“yes, By Damn, We’re Going Back To Berlin”


Elmer “Mickey” Diethorn was the flight engineer and chief honcho of the crew. His “office” during the flight was directly behind the pilot, from which point he could monitor all the engine instruments and furnish advice. During fighter attacks he manned the top machine-gun turret, which contained two .50-caliber guns and was power-driven. Although I don’t recall his shooting down any aircraft (probably because they attacked from the front and dived down under his guns), his job was extremely important: he acted somewhat like a fire-control director, advising the other gunners where the attacking Jerries were, which way they were going, and which gunner should be ready to shoot at them next.


Mickey and I were worried about our ship, which had sustained major structural damage in the February 22 raid on Oschersleben. Although it had had a depot overhaul and had been flown since, it still had a few problems. I told him that Bill and I had cycled out to the ship after dinner and talked to the ground crew, who had promised to work through the night to clean up some maintenance problems.

Like Mickey, radio operator Ward Simonson was always happy and cheerful. He had picked up his code information for the day, had been briefed on which frequencies to monitor, and said that there were no radio problems. We always kidded him about his Purple Heart: he had been hit by a truck the month before.

Bob Roberts joined us, carrying a packet of escape and evasion materials that the crew would use if shot down. The escape plan was to join up with Bob, who normally would leave the aircraft in the middle of the evacuation and should be in the center of the parachuting crew, and to make our plans from there. His kit, which then cost about twenty-three dollars, contained eight gold articles—three rings, two half-sovereign coins, one sovereign, one 20-franc coin, and one 10-franc coin. Mickey had a box of hard candies to carry, and Ward Simonson would bring the first-aid kit. After each mission Bob had to turn in the escape and evasion kit, but we usually ate up the candy, and Ward kept his medical supplies.

The noisy room suddenly became silent as the group commander and the briefing officers arrived. They mounted the stage, and a junior officer pulled the curtains to reveal a map of Europe on which our flight track was plotted from Bassingbourn to target and back to Bassingbourn. Three days earlier there had been a gasp and an explosion of noise from the aircrews when we spotted the flight track to Berlin. Today, when the opened curtains showed the same target, there was little reaction.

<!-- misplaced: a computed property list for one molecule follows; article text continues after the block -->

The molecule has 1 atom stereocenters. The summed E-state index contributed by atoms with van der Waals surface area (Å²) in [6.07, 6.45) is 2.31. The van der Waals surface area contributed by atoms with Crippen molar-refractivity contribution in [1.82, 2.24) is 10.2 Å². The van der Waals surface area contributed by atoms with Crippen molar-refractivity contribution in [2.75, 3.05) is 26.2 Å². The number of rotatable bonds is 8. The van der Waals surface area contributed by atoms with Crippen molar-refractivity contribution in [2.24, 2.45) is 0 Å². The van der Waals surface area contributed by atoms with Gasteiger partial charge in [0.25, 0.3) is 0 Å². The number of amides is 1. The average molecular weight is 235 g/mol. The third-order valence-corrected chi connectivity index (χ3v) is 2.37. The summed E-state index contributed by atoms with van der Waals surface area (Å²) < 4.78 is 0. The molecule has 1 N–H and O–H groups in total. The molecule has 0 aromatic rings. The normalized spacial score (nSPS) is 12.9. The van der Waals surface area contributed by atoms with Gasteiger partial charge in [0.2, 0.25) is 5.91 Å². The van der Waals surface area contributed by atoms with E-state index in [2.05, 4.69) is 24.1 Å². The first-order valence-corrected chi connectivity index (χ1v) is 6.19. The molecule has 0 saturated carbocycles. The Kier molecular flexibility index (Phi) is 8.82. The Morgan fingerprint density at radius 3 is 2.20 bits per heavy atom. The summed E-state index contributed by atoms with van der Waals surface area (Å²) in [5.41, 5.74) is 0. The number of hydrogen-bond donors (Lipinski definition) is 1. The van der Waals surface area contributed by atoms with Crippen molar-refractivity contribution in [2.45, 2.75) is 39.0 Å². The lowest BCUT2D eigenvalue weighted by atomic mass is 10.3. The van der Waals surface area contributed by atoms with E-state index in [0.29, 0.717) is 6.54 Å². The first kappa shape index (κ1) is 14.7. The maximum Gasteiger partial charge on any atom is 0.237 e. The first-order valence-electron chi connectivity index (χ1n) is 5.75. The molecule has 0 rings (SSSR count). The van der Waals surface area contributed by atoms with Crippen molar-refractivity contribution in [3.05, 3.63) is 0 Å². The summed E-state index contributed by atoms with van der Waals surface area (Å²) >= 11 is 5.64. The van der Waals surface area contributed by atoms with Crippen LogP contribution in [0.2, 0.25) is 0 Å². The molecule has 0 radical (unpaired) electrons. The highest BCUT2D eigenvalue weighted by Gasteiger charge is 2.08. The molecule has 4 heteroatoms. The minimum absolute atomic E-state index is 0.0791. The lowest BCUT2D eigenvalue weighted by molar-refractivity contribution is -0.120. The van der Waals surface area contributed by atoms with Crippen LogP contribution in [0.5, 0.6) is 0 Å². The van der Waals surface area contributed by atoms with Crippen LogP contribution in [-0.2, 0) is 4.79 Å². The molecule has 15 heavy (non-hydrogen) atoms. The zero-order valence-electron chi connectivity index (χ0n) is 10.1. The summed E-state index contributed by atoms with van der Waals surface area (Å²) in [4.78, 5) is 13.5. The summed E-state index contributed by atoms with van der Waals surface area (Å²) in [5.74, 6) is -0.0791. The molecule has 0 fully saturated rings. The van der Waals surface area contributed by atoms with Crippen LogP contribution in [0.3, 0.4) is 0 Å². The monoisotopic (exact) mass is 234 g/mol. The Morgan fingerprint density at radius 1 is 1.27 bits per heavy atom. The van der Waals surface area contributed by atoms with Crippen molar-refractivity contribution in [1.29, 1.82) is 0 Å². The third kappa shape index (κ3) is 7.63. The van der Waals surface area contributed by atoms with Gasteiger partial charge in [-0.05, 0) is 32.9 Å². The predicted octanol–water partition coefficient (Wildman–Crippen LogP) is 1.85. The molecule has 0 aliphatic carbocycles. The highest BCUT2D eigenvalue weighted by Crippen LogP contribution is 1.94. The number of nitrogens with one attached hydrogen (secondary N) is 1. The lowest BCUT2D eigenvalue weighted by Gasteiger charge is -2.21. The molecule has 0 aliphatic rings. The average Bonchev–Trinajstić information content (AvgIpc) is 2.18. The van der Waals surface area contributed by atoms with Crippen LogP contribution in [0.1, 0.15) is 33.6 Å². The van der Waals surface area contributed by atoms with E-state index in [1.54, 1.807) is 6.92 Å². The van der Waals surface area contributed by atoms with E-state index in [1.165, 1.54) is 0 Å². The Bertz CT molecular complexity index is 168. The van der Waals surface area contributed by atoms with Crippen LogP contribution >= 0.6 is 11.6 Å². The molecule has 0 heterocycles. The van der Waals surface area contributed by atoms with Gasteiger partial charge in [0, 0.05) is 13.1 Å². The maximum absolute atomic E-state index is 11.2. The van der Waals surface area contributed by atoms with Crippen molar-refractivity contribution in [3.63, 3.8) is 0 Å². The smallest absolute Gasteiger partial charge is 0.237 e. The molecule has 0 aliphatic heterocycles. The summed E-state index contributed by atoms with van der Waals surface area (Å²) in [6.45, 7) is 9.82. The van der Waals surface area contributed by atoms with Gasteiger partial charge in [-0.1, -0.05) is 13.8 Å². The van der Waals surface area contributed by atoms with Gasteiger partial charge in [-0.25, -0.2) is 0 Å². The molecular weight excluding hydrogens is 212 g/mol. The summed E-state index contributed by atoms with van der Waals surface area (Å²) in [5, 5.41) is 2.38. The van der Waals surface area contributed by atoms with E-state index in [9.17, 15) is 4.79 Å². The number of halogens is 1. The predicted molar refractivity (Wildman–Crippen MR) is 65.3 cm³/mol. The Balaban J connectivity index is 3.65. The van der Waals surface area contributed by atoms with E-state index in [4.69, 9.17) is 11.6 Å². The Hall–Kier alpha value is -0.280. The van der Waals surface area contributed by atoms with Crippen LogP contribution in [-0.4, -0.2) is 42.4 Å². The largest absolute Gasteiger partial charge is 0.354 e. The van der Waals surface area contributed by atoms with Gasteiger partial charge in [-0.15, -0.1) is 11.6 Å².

“Yes, by damn,” said our group commander, “we’re going back to Berlin and this time we’re going to do it right. And I’m going to be right up there in the first plane, because the 91st Bomb Group is going to show them the way. We’re going to lead the 1st Air Combat Wing of the 1st Air Division of the 8th Air Force. We’re going to hit that ball-bearing works in Erkner, which is sixteen miles southeast of Berlin, and we’re going to destroy it just like we did the ball-bearing works at Schweinfurt.” This was not a highly motivating remark, because it was nip and tuck for a while which would be wiped out first—the 91st or Schweinfurt.

The group commander was followed by a series of briefing officers. The flak officer had put colored plastic along our flight route wherever there were concentrations of antiaircraft weapons. He showed us how our flight route was planned so that we would have minimum exposure to the 88-mm and 105-mm antiaircraft guns. This was reassuring. Once our group navigator had had our formation fly upwind over the Ruhr Valley, which had the greatest concentration of flak guns in the world. Weather, munitions, and maintenance came next. There was even a taxi-control officer who told us the direction and sequence for taxiing. Long before, in secret conclave at the bar, we pilots had all decided that this was the job we would grab during our next combat tour.

After the briefing the aircrew got together to decide if there was anything special that needed to be done before we picked up our equipment and went out to the aircraft. On two previous missions we had run out of .50-caliber ammunition and had to sit, helpless, while the Jerries attacked. After that we always took an extra fifteen hundred rounds per gun over the limit allowed by our munitions officer.

The crew split up to finish certain chores. In some of the rooms behind the theater stage, chaplains of various faiths were available to provide spiritual encouragement. Figuring that I needed all the help that I could get, I invariably received Holy Communion and the Last Rites of the Catholic Church before going on a mission.